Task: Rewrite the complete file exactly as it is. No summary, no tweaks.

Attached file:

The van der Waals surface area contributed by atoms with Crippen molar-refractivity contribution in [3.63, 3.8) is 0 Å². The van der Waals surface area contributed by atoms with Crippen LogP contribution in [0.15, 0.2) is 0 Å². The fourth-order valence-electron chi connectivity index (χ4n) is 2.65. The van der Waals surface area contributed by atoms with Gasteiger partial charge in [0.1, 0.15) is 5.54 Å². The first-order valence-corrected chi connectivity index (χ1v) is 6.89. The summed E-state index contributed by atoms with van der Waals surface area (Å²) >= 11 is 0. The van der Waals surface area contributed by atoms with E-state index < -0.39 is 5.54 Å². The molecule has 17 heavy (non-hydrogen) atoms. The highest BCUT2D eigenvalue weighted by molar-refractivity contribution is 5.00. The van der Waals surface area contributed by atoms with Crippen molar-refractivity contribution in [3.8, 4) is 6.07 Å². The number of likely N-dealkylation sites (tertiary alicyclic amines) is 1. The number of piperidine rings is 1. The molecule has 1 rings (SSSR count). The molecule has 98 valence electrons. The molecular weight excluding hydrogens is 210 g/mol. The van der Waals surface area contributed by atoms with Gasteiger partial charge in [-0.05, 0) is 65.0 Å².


The van der Waals surface area contributed by atoms with Crippen molar-refractivity contribution in [3.63, 3.8) is 0 Å². The van der Waals surface area contributed by atoms with Crippen LogP contribution in [0.15, 0.2) is 0 Å². The fourth-order valence-electron chi connectivity index (χ4n) is 2.65. The van der Waals surface area contributed by atoms with Gasteiger partial charge in [0.1, 0.15) is 5.54 Å². The first-order valence-corrected chi connectivity index (χ1v) is 6.89. The summed E-state index contributed by atoms with van der Waals surface area (Å²) >= 11 is 0. The van der Waals surface area contributed by atoms with E-state index < -0.39 is 5.54 Å². The molecule has 17 heavy (non-hydrogen) atoms. The highest BCUT2D eigenvalue weighted by molar-refractivity contribution is 5.00. The van der Waals surface area contributed by atoms with Crippen molar-refractivity contribution in [3.8, 4) is 6.07 Å². The number of likely N-dealkylation sites (tertiary alicyclic amines) is 1. The number of piperidine rings is 1. The molecule has 1 rings (SSSR count). The molecule has 98 valence electrons. The molecular weight excluding hydrogens is 210 g/mol. The van der Waals surface area contributed by atoms with Gasteiger partial charge in [-0.05, 0) is 65.0 Å².